Officials at the Waynesville-St. Robert Regional Airport, also known as Forney Airfield, encouraged on- and off-post civilians to take full advantage of the hub’s several uses, and not be deterred due to its location on a military installation.
“Aviators think that they cannot fly into Fort Leonard Wood or bring their student pilots to Fort Leonard Wood to fly because the airspace is closed off to them,” said Bryan Rush, assistant airspace officer and air traffic controller.
He said although it is unusual for a military site, Forney Airfield serves as a joint-use airport for both military and civilian activities.
“The only thing that aviators have to do is make two-way radio communication with us, and they can come in,” he said. “Just like any other airport that they would go to.”
Rush said military-specific forms or licenses are not needed to use the airport.
“We have two current civilian instructor pilots operating out of the airport,” he said. “They’re open to anyone — civilian, military, whoever wants to fly — they’ll teach them how to fly.”
Jose Palasi, air traffic control tower chief, said having a staffed air traffic control tower distinguishes this airport from others around the area, as well.
“Basically, between here and St. Louis, Columbia and Springfield, we’re the only air traffic control.”
Rush explained why that’s important for training.
“One of the things that is very important for pilots is to learn how to talk to and interact with air traffic controllers. That is absolutely crucial,” he said. “Here, you have live air traffic controllers.”
Rush said civilians can rent hangars here, too.
“Either way you look at it, flying is an expensive habit,” he said. “You want to go to the place where your dollar can stretch the farthest.”
Rush and Palasi recognized that pilots’ maps may be unintentionally misleading them, as restricted airspace borders around the post are not always active.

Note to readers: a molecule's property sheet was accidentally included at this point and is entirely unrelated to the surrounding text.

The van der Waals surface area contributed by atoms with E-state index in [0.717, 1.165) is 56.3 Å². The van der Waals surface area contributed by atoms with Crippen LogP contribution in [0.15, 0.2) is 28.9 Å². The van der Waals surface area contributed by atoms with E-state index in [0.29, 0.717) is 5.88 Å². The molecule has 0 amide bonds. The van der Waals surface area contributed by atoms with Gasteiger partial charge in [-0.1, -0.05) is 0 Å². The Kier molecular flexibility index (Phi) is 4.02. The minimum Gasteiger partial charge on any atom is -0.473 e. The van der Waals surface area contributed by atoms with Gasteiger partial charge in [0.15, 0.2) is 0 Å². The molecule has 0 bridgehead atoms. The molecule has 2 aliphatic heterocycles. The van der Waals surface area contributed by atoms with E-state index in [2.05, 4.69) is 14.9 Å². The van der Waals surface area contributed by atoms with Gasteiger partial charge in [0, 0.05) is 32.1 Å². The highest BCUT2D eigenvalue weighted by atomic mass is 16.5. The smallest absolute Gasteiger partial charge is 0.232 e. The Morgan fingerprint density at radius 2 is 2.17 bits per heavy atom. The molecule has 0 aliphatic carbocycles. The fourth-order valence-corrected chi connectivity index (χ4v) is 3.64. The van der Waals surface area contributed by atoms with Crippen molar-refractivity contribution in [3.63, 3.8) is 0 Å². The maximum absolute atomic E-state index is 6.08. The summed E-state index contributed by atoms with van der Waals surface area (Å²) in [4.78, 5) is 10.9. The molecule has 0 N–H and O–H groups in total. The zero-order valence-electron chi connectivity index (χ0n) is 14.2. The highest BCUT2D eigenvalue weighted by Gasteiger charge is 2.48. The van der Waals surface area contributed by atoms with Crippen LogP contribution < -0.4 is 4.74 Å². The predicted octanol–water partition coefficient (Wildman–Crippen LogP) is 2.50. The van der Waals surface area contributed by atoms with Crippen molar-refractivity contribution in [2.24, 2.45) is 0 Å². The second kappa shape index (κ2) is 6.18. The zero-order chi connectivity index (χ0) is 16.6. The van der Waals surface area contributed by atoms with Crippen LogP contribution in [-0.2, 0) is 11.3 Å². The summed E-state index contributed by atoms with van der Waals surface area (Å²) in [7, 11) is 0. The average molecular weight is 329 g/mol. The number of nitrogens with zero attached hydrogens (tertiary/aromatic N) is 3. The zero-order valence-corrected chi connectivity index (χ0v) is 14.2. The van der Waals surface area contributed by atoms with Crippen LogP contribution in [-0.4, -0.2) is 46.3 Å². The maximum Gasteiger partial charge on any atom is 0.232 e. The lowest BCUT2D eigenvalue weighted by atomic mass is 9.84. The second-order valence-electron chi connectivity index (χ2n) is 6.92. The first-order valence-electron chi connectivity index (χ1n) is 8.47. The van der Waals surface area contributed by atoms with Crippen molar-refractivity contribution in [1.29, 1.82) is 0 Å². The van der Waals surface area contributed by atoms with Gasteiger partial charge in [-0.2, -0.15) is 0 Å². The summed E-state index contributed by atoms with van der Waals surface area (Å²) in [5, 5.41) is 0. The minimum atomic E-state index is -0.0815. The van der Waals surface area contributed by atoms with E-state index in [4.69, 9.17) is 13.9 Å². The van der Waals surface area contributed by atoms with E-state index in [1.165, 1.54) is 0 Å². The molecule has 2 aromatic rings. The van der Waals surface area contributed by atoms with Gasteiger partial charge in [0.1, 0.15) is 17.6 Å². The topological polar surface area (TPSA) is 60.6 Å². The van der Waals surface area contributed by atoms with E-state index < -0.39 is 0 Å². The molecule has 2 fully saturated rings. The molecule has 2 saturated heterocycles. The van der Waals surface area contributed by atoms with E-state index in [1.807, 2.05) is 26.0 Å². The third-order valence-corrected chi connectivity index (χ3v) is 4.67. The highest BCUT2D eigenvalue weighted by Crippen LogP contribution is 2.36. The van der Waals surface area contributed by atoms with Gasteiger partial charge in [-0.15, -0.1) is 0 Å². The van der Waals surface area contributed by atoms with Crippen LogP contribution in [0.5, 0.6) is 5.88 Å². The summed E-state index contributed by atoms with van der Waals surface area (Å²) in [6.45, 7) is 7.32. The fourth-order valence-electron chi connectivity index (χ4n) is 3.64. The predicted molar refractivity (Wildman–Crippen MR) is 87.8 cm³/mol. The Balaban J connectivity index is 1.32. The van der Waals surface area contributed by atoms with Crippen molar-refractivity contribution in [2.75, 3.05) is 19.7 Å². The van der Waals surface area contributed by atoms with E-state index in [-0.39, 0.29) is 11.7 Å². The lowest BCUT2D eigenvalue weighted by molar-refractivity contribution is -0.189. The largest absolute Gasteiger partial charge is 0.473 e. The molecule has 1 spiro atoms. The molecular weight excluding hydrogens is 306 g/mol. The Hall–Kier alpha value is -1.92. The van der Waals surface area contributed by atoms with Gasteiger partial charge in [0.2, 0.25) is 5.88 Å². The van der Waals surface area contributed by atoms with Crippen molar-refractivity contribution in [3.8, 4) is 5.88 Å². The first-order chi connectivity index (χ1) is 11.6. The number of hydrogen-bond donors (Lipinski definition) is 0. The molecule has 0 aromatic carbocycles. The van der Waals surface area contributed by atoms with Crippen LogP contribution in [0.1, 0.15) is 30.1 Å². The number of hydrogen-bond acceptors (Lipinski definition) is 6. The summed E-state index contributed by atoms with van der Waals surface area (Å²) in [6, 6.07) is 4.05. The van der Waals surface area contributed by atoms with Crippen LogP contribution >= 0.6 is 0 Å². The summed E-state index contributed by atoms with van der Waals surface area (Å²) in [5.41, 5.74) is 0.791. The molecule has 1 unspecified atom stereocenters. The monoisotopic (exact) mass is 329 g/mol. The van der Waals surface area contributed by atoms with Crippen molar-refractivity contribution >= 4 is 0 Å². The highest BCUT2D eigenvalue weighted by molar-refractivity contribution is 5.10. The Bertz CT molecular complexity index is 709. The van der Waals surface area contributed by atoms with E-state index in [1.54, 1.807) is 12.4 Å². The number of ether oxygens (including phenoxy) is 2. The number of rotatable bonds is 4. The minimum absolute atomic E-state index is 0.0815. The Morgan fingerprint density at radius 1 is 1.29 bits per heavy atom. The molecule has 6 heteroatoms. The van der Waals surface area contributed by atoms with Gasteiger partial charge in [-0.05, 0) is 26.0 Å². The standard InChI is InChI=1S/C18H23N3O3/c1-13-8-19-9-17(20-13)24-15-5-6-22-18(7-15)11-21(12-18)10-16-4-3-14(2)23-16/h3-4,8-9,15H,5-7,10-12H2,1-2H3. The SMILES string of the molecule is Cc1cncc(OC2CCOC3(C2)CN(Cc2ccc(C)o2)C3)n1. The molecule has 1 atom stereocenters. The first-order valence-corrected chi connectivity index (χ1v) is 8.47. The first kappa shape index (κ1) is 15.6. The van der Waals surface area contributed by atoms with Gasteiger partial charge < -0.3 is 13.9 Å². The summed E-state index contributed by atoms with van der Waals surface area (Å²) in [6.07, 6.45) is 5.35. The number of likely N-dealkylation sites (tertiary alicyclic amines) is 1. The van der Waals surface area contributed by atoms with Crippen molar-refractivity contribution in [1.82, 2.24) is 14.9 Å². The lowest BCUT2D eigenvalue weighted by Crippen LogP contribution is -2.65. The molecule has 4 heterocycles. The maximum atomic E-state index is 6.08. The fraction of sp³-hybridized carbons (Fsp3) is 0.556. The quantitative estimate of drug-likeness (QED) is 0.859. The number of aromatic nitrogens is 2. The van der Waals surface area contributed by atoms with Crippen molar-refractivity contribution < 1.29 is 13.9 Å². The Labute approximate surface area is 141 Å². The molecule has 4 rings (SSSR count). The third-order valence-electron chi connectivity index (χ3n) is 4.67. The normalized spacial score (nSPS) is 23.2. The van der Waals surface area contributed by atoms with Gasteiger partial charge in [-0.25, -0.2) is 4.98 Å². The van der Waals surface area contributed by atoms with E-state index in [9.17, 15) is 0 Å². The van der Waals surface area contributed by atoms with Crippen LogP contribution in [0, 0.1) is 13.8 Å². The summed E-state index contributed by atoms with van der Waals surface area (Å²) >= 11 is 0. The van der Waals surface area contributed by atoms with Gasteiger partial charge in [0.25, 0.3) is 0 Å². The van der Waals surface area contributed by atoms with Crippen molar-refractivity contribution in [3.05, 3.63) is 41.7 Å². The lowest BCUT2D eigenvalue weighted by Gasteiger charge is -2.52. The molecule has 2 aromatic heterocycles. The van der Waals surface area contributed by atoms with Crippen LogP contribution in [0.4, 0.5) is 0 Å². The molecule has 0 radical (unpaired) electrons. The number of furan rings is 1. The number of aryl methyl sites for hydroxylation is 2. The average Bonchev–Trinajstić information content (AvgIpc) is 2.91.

“These are airspaces that the FAA has given the Army for things that are considered hazardous to regular people who aren’t participating,” Rush said. “(Contact) air traffic control and see if it’s active. Most of the time, it’s not.”
In addition to the services the airfield offers private pilots and those in training, civilians can purchase flights out of Fort Leonard Wood to St. Louis — Forney Airfield officials confirmed that the auxiliary parking lot across the street from the terminal is free for travelers.
“This is something that the government has decided,” Rush said. “They really want this to be a hub for the local region, and we’re open for business.”
Rick Vise, Security Operations Division chief, said there are a few steps civilians must follow if they want to get on post and use the airport.
“Anyone wishing to fly out of Fort Leonard Wood will need to have either a digital or paper copy of their ticket,” he said. “They will need to present that to the visitor center staff as well as valid picture ID such as a driver’s license.”
He added that visitor center staff will conduct a criminal background check, and upon an all-clear signal, they will give a pass which should be presented to the gate guards.